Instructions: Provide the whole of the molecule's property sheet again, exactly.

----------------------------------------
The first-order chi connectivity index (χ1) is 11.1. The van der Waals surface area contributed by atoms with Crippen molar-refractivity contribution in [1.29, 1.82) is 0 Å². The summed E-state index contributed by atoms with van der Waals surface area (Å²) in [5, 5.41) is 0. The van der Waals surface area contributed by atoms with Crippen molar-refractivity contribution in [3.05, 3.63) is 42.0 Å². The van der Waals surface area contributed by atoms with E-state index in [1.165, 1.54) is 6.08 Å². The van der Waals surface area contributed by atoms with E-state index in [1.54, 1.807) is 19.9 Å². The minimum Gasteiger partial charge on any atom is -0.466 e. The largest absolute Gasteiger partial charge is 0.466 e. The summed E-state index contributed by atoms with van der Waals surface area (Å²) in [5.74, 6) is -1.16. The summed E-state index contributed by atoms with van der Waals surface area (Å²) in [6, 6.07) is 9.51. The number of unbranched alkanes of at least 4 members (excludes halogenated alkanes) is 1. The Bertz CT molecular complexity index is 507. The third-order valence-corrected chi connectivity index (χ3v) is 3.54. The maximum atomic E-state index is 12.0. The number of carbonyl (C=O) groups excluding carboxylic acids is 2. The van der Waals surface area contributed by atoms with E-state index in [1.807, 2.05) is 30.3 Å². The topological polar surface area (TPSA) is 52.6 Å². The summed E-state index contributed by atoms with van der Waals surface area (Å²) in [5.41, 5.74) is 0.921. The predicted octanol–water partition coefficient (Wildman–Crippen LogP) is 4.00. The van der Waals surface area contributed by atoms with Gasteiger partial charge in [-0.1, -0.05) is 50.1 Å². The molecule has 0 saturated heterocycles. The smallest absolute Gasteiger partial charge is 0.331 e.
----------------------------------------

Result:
The first-order chi connectivity index (χ1) is 11.1. The van der Waals surface area contributed by atoms with Crippen molar-refractivity contribution in [1.29, 1.82) is 0 Å². The summed E-state index contributed by atoms with van der Waals surface area (Å²) in [5, 5.41) is 0. The van der Waals surface area contributed by atoms with Crippen molar-refractivity contribution in [3.05, 3.63) is 42.0 Å². The van der Waals surface area contributed by atoms with E-state index in [1.165, 1.54) is 6.08 Å². The van der Waals surface area contributed by atoms with E-state index in [1.54, 1.807) is 19.9 Å². The minimum Gasteiger partial charge on any atom is -0.466 e. The largest absolute Gasteiger partial charge is 0.466 e. The summed E-state index contributed by atoms with van der Waals surface area (Å²) in [5.74, 6) is -1.16. The summed E-state index contributed by atoms with van der Waals surface area (Å²) in [6, 6.07) is 9.51. The number of unbranched alkanes of at least 4 members (excludes halogenated alkanes) is 1. The Bertz CT molecular complexity index is 507. The third-order valence-corrected chi connectivity index (χ3v) is 3.54. The maximum atomic E-state index is 12.0. The number of carbonyl (C=O) groups excluding carboxylic acids is 2. The van der Waals surface area contributed by atoms with E-state index in [1.807, 2.05) is 30.3 Å². The topological polar surface area (TPSA) is 52.6 Å². The summed E-state index contributed by atoms with van der Waals surface area (Å²) in [5.41, 5.74) is 0.921. The predicted octanol–water partition coefficient (Wildman–Crippen LogP) is 4.00. The van der Waals surface area contributed by atoms with Gasteiger partial charge in [-0.1, -0.05) is 50.1 Å². The molecule has 0 saturated heterocycles. The smallest absolute Gasteiger partial charge is 0.331 e.